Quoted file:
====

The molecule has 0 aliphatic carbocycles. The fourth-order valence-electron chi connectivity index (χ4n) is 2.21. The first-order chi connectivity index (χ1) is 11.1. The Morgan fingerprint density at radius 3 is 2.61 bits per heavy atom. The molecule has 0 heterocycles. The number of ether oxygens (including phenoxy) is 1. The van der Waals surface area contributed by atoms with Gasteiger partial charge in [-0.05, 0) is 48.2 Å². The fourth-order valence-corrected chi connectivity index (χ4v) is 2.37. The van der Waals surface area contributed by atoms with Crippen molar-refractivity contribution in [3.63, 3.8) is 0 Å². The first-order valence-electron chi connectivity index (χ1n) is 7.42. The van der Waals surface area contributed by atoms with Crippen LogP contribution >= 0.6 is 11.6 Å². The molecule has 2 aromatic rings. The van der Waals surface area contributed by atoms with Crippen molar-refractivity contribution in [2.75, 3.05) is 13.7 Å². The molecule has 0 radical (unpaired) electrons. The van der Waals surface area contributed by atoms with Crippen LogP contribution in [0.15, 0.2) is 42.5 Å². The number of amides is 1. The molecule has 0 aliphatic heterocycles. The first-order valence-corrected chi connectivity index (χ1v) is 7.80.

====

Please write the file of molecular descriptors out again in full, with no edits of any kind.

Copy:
The molecule has 0 aliphatic carbocycles. The fourth-order valence-electron chi connectivity index (χ4n) is 2.21. The first-order chi connectivity index (χ1) is 11.1. The Morgan fingerprint density at radius 3 is 2.61 bits per heavy atom. The molecule has 0 heterocycles. The number of ether oxygens (including phenoxy) is 1. The van der Waals surface area contributed by atoms with Gasteiger partial charge in [-0.05, 0) is 48.2 Å². The fourth-order valence-corrected chi connectivity index (χ4v) is 2.37. The van der Waals surface area contributed by atoms with Crippen molar-refractivity contribution in [3.63, 3.8) is 0 Å². The first-order valence-electron chi connectivity index (χ1n) is 7.42. The van der Waals surface area contributed by atoms with Crippen LogP contribution >= 0.6 is 11.6 Å². The molecule has 2 aromatic rings. The van der Waals surface area contributed by atoms with Crippen molar-refractivity contribution in [2.75, 3.05) is 13.7 Å². The molecule has 0 radical (unpaired) electrons. The van der Waals surface area contributed by atoms with Crippen LogP contribution in [0.15, 0.2) is 42.5 Å². The number of amides is 1. The molecule has 0 aliphatic heterocycles. The first-order valence-corrected chi connectivity index (χ1v) is 7.80.